Is What You’re Feeling Actually Anxiety?

Anxiety Disorder?  Do I have one?

I don’t like labels. In the anxiety counseling field, therapists have a defined set of “anxiety disorders” to use for diagnosis.

I prefer an individualized approach… looking at the unique way that anxiety surfaces for each person, and making a customized plan for getting relief.   But people often ask whether different problems are actually anxiety, so here’s a look at different types of anxiety without worrying about the labels. Remember these are generalities and show up differently for different people.

Different Types of Anxiety

Holistic Anxiety therapy with Di Philippi, MA, LPCChronic Worry

You would probably call yourself a “worry wart.” You constantly worry about a number of different things… work, health, relationships. You think of worst-case scenarios and often wonder “what if” this or “what if” that.

Panic Attacks (aka Anxiety Attacks)

You suddenly feel physical symptoms that feel out of control, such as heart racing, dizziness, trembling, sweating, chills or flush, tingling or numbness. It comes out of nowhere and is very scary.  That causes more panic. You might think you’re having a heart attack and go to the emergency room, only to find out nothing is physically wrong.

Fears and Phobias

You have strong fears of very specific things, such as: flying, driving, heights, enclosed spaces (like elevators, planes, or rooms without a clear exit route), bugs, blood, driving, being alone, or being away from home. These are just some examples.

Social Anxiety (Shyness)

You often feel nervous around other people, perhaps only in a certain social situation, or in many different ones. You feel very self-conscious, wonder what people are thinking about you, and worry about embarrassing yourself.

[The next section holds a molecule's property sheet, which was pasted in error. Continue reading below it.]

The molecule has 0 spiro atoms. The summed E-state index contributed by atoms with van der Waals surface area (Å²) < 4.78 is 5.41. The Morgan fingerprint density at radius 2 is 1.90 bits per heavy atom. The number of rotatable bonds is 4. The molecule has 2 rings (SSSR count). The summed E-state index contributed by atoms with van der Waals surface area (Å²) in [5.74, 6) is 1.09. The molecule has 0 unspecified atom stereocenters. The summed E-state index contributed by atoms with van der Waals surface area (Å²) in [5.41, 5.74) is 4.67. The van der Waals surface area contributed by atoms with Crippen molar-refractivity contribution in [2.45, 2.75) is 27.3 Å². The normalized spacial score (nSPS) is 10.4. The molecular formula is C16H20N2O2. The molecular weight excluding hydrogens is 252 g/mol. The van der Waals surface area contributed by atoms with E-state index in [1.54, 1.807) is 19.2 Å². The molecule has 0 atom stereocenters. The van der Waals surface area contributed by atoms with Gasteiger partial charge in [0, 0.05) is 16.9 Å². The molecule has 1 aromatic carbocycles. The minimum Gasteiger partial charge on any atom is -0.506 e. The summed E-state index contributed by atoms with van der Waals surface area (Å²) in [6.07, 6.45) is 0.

Obsessive Thinking

You have the very same upsetting thoughts over and over again. This could include thoughts of losing control, being contaminated (or contaminating others) with dirt or germs, or feeling guilty for things you didn’t even do.

Compulsive Behaviors

You have an urge to do certain things. Perhaps count things, check and re-check things, wash/clean repeatedly, repeat words, or arrange things in a certain way. It’s like you HAVE TO do them or you’re certain something bad will happen.

Post-Traumatic Stress

You still have intense memories, flashbacks, and/or nightmares related to a past traumatic situation you witnessed or experienced. You may avoid certain places, people or situations. You may feel jumpy or “on alert” much of the time. Traumatic situations could include abuse, rape, violence, car accidents, bullying, injury/illness, someone dying, or many other things.


“Stuff” is overtaking your home. You may collect too many things, have a problem getting rid of things, and/or have a problem organizing things… to the point where it limits the use of your living spaces and wastes significant amounts of time.

Health Concerns and Worry

Your doctor tells you there is nothing to be concerned about, but you still seem to have health complaints and symptoms. You often focus on health problems and wonder if you have a serious medical condition even though you’ve never been diagnosed with one.

Body Image Issues

You’re convinced there’s something about your physical appearance that looks terrible. You’re sure everyone notices so you don’t believe them when they say that they don’t see anything wrong. It could related to your body shape, weight, hair, nose or another body feature.

Public Speaking Anxiety

You dread having to speak in front of a group of people (small or large). You get extremely nervous and may start to panic, afraid that your mind will go blank or that you may make a fool of yourself.

Performance Anxiety

You get overly anxious and may start to panic when you’re expected to perform or compete in front of others.

“Shy Bladder”

You avoid public restrooms. You can’t urinate when others are in the bathroom or might be within earshot. Even if you try, you just can’t go.

White Coat Syndrome

You get nervous and your blood pressure spikes every time you go to a doctor’s office (and therefore they often want to give you medication for it).